A Season of Psalms - Psalm 55:12-13, 16-17, 20
Psalm 55: 12-13, 16-17, 20
“For it is not an enemy who taunts me—then I could bear it; it is not an adversary who deals insolently with me—then I could hide from him. But it is you, a man, my equal, my companion, my familiar friend…But I call to God, and the Lord will save me. Evening and morning and at noon I utter my complaint and moan, and he hears my voice…My companion stretched out his hand against his friends; he violated his covenant.”
English Standard Version (ESV)
Betrayal is a gross violation of trust and one of the most devastating forms of pain that can be inflicted on a human being. I’ve been watching a series on PBS called Poldark, the story of a British soldier who returns to Cornwall, England after the Revolutionary War only to find that his world has changed: his father is dead, his girlfriend is engaged to another man, and he has no inheritance or future in Cornwall to speak of. Worse yet, betrayal lies at every corner, from friends as well as family. Betrayal erodes his trust in them for a time, but he soon discovers that nobody is beyond forgiveness .
David was no stranger to betrayal. He was betrayed by both friends and family alike. His son Absalom refused to accept David’s kingship and instituted a revolt. King Saul sought to kill David at every opportunity because the favor of the Lord rested on him. His wife Michal despised him in her heart. Betrayal can wound us deeply as it did David; how do we respond? First, cry out to King Jesus who loves us, pursues us, who understands the reality of betrayal when his closest companions either deserted him or sold him out for money. In verse 16, David says, “But I call to God, and the Lord will save me.” Second, and perhaps hardest, forgive the betrayer. When we choose to forgive, we give the betrayer a gift—freedom from personal retaliation. In so doing, we give ourselves the gift of living a grudge-free life. Trading bitterness and anger for the love of God gives us life more abundantly.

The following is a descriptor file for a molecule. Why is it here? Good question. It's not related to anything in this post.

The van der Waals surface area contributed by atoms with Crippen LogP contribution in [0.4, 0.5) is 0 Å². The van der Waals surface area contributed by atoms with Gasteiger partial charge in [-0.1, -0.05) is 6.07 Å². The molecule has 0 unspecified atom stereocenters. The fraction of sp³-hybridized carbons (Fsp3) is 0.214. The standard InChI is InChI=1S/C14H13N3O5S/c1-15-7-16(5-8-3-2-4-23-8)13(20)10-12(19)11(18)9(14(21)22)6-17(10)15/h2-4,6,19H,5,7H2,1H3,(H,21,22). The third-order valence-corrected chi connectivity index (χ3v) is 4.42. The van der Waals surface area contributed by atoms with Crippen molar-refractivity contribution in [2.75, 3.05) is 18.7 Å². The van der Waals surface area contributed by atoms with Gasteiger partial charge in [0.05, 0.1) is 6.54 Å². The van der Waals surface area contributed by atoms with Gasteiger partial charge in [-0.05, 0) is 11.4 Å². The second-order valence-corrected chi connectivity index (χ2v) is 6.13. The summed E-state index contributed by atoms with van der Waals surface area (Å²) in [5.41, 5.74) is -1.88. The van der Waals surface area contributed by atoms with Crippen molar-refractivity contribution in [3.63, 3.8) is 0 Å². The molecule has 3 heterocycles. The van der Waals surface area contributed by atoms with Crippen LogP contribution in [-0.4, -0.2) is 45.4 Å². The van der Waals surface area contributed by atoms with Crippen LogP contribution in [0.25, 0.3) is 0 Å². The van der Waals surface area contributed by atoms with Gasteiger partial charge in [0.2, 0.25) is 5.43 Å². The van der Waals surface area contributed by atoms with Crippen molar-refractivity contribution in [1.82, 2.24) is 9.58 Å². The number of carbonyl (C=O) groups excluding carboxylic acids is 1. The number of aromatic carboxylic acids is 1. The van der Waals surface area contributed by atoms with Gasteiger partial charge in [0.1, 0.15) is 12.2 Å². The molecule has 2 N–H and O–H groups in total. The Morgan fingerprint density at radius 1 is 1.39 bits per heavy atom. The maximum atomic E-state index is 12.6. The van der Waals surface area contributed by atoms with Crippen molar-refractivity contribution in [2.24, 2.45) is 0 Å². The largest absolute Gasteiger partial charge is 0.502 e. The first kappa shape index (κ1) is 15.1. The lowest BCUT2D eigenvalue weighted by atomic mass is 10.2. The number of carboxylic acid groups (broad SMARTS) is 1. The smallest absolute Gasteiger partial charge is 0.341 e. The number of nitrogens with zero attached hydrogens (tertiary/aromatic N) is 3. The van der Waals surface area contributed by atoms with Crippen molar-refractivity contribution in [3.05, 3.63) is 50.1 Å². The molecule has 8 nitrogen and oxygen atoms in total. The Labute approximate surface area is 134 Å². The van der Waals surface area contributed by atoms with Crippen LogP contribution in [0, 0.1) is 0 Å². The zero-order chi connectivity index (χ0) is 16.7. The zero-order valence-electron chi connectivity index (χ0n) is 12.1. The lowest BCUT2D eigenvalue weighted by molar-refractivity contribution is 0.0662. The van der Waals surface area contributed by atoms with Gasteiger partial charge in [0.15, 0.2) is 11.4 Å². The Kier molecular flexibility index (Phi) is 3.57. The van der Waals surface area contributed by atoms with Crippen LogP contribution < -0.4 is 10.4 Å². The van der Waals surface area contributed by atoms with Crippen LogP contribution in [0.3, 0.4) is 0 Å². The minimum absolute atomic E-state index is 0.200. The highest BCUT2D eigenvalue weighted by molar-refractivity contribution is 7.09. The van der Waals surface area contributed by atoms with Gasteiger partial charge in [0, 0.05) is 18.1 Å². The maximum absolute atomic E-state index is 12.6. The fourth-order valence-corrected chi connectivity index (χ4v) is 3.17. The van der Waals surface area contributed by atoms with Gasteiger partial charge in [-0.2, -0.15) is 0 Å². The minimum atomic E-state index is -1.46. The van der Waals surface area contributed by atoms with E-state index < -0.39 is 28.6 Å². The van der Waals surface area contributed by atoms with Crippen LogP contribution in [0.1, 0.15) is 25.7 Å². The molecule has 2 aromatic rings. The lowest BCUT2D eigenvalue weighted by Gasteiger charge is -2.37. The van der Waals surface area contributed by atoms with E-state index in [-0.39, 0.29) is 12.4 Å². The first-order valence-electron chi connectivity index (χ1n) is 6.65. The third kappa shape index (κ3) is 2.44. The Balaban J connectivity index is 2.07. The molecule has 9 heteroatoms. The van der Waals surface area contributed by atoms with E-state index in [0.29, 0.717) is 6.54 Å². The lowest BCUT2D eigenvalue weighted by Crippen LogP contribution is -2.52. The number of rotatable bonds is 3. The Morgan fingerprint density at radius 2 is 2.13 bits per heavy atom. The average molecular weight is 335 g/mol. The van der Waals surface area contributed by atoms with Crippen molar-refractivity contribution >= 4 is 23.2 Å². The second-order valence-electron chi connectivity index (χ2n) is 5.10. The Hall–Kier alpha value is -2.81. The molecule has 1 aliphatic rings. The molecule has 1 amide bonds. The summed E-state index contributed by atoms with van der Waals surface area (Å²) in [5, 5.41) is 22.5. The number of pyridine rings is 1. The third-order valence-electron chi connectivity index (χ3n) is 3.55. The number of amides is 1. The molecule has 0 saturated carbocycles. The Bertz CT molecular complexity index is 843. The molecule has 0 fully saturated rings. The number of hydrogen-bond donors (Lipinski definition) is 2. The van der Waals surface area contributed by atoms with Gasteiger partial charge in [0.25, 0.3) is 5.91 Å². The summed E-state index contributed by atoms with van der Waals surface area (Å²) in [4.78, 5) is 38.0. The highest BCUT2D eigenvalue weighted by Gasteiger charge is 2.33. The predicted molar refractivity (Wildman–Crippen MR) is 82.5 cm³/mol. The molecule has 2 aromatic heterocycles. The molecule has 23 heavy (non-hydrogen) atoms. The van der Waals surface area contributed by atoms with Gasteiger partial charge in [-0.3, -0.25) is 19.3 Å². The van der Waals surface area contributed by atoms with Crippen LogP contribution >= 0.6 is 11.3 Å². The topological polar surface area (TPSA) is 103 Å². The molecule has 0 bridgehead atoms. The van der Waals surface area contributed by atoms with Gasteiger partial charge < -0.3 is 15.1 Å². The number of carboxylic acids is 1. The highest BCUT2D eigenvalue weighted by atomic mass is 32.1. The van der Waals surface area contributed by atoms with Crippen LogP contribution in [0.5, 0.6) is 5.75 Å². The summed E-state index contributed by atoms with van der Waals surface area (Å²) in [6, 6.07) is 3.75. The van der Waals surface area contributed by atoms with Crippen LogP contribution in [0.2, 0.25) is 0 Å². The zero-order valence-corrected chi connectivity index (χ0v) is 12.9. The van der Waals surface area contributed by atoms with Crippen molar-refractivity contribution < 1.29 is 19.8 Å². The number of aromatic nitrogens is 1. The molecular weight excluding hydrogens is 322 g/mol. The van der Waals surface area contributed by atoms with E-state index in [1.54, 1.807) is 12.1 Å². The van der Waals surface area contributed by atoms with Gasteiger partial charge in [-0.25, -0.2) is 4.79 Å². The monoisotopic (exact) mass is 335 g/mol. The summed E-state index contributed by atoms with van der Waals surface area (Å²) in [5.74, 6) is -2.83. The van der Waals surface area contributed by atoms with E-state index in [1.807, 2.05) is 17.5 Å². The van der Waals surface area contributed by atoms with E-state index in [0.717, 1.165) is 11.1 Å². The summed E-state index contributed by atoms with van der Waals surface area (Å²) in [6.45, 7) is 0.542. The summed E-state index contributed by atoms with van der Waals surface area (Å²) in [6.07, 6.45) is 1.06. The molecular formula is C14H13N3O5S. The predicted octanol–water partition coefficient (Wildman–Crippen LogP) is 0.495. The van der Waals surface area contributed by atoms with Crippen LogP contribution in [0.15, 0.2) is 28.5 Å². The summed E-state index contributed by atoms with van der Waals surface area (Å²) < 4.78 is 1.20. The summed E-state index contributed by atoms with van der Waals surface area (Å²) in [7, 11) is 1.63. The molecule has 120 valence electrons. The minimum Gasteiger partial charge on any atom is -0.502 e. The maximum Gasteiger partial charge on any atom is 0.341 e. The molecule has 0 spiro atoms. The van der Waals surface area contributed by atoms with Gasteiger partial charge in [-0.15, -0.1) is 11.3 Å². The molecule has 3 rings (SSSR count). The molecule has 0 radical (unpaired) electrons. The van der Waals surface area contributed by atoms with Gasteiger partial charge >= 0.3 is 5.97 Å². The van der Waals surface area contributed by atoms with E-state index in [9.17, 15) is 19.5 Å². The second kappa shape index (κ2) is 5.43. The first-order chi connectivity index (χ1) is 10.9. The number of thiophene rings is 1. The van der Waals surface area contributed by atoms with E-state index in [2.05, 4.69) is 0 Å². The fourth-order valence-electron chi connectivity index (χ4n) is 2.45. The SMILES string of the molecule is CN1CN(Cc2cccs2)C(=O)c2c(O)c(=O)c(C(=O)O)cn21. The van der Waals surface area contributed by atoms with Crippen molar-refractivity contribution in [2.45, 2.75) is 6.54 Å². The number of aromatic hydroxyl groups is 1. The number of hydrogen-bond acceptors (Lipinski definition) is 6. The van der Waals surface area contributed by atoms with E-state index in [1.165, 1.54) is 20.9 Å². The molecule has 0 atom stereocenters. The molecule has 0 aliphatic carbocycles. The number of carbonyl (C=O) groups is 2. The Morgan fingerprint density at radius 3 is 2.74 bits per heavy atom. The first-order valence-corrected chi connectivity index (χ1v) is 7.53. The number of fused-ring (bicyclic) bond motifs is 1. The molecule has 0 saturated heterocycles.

Jesus said in Matthew 5:44 to “love your enemies and pray for those who persecute you, so that you may be sons of your Father in heaven.” Without question, it’s enormously difficult to forgive someone who has betrayed our trust. Anything is possible with God. Only with the help of His Spirit can we love and pray for those who do us harm. Who has betrayed you? Pray for them today.
Further Reading: Matthew 26:47-56; Colossians 3:12-17
Pray with me: Father, when we’ve been wounded deeply, may the peace of Christ rule in our hearts. Let us extend compassion and forgiveness and grace, as You have extended the same to us. This is our prayer in Jesus’ name, Amen.